Case of Rrapo v. Albania (Application no. 58555/10)

A. Constitution of Albania

45. The Albanian Constitution, in its relevant parts, provides as follows.


Article 17

1. The restriction of the rights and freedoms provided for in this Constitution may be laid down only by law in the public interest or for the protection of the rights of others. A restriction shall be proportionate to the situation that has dictated it.

2. These restrictions may not infringe the essence of the rights and freedoms and in no case should exceed the restrictions provided for in the European Convention on Human Rights.”

90. The Court recalls that the imposition of a life sentence on an adult offender is not, in itself, prohibited by Article 3 or any other provision of the Convention or incompatible therewith (see, among many other authorities, Bamber v. the United Kingdom, no. 13183/87, Commission decision of 14 December 1988, and Sawoniuk v. the United Kingdom (dec.), no. 63716/00, ECHR 2001-VI). It is only in very exceptional cases that an applicant will be able to demonstrate that the sentence he or she would face in a non-Contracting State would be grossly disproportionate and thus contrary to Article 3 at the moment of its imposition (see Harkins and Edwards v. the United Kingdom, nos.9146/07 and 32650/07, § 134, 17 January 2012). In the absence of any such gross disproportionality, an Article 3 issue will arise for a mandatory sentence of life imprisonment without the possibility of parole in the same way as for a discretionary life sentence, when it can be shown: (i) that the applicant’s continued imprisonment can no longer be justified on any legitimate penological grounds; and (ii) that the sentence is irreducible de facto and de iure (seeHarkins and Edwards, cited above, § 138; and, Kafkaris v. Cyprus [GC], no. 21906/04, § 98, ECHR 2008).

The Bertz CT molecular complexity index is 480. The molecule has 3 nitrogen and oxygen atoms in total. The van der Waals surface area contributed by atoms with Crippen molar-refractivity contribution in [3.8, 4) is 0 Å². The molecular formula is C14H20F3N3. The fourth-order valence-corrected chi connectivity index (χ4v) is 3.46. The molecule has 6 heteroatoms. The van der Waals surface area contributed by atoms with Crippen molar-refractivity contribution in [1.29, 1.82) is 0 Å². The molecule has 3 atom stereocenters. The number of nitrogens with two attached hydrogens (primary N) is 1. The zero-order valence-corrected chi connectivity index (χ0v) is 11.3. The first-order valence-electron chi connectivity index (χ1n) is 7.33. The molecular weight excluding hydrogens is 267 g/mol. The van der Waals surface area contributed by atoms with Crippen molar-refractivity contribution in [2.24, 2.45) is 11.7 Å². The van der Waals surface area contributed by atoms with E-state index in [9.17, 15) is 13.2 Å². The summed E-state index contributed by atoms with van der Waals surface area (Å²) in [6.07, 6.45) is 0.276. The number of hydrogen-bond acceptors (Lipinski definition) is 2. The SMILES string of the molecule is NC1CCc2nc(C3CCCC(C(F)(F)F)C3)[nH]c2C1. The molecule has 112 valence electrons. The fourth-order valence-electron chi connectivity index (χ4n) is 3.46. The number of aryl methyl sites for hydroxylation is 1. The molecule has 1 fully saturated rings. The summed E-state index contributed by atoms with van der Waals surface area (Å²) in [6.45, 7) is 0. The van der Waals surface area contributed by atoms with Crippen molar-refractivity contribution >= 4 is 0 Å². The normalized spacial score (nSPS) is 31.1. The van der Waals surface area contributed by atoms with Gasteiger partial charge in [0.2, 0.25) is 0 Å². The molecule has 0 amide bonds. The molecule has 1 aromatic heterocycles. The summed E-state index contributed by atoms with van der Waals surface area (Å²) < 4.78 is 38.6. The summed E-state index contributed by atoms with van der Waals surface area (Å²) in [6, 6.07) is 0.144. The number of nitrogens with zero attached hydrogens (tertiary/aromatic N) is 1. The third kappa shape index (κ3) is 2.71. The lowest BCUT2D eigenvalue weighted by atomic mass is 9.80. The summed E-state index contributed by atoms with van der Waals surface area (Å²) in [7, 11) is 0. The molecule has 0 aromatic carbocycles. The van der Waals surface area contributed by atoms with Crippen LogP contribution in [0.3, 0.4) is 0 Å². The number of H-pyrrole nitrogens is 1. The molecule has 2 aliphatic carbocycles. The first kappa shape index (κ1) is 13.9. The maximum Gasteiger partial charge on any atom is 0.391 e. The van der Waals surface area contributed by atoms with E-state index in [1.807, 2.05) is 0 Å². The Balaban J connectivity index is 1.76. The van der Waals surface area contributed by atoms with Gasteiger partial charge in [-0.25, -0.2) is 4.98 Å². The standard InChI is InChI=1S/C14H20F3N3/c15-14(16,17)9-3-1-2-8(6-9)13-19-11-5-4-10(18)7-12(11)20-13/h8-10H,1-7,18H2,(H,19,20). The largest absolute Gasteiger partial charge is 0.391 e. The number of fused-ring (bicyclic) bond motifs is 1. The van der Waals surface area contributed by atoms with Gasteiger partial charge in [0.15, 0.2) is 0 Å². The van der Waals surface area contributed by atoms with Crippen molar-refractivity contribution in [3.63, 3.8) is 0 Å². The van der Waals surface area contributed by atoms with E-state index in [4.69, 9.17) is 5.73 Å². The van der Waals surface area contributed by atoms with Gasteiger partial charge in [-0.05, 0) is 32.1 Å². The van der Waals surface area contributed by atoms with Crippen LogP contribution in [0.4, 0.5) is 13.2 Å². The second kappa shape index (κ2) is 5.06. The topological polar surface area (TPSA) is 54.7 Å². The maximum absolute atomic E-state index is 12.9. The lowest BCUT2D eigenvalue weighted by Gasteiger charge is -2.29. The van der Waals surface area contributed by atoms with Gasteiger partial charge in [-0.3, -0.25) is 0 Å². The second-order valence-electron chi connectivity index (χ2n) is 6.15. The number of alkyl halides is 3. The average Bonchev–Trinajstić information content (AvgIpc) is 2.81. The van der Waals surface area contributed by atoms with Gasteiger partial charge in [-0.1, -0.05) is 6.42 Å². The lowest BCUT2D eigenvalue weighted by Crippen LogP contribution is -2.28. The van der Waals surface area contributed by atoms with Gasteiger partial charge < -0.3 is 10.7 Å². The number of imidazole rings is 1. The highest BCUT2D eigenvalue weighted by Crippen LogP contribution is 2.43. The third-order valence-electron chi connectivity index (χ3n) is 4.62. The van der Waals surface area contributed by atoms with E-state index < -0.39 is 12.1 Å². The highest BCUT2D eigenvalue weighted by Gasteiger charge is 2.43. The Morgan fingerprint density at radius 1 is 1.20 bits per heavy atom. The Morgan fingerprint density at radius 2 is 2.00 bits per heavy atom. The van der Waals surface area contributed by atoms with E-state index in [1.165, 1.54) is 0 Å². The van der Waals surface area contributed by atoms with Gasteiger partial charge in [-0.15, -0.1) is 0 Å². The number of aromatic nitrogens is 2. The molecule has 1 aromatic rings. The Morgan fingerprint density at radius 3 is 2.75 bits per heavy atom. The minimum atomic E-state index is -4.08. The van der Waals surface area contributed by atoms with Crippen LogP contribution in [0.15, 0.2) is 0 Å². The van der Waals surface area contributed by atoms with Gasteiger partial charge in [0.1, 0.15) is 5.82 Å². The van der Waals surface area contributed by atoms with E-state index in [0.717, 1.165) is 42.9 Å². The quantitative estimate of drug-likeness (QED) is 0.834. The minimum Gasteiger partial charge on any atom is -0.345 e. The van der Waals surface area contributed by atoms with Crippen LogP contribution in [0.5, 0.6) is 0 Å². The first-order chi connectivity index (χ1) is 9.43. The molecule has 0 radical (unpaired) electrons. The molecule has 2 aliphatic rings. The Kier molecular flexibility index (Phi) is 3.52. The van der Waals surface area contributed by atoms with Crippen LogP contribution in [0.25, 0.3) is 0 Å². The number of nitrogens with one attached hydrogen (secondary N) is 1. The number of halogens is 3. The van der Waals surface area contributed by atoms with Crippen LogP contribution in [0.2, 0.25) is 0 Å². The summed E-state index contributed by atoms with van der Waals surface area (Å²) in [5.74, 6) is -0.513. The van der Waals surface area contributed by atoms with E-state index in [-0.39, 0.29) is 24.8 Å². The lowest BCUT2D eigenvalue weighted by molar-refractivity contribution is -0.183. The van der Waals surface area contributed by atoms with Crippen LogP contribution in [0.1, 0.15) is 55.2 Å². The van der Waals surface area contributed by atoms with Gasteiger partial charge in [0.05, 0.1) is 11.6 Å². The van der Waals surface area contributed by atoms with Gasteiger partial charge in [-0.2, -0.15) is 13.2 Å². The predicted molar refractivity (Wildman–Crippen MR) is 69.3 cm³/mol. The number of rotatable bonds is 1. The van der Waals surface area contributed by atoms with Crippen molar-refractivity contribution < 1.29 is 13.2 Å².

• Proportionality of sentencing

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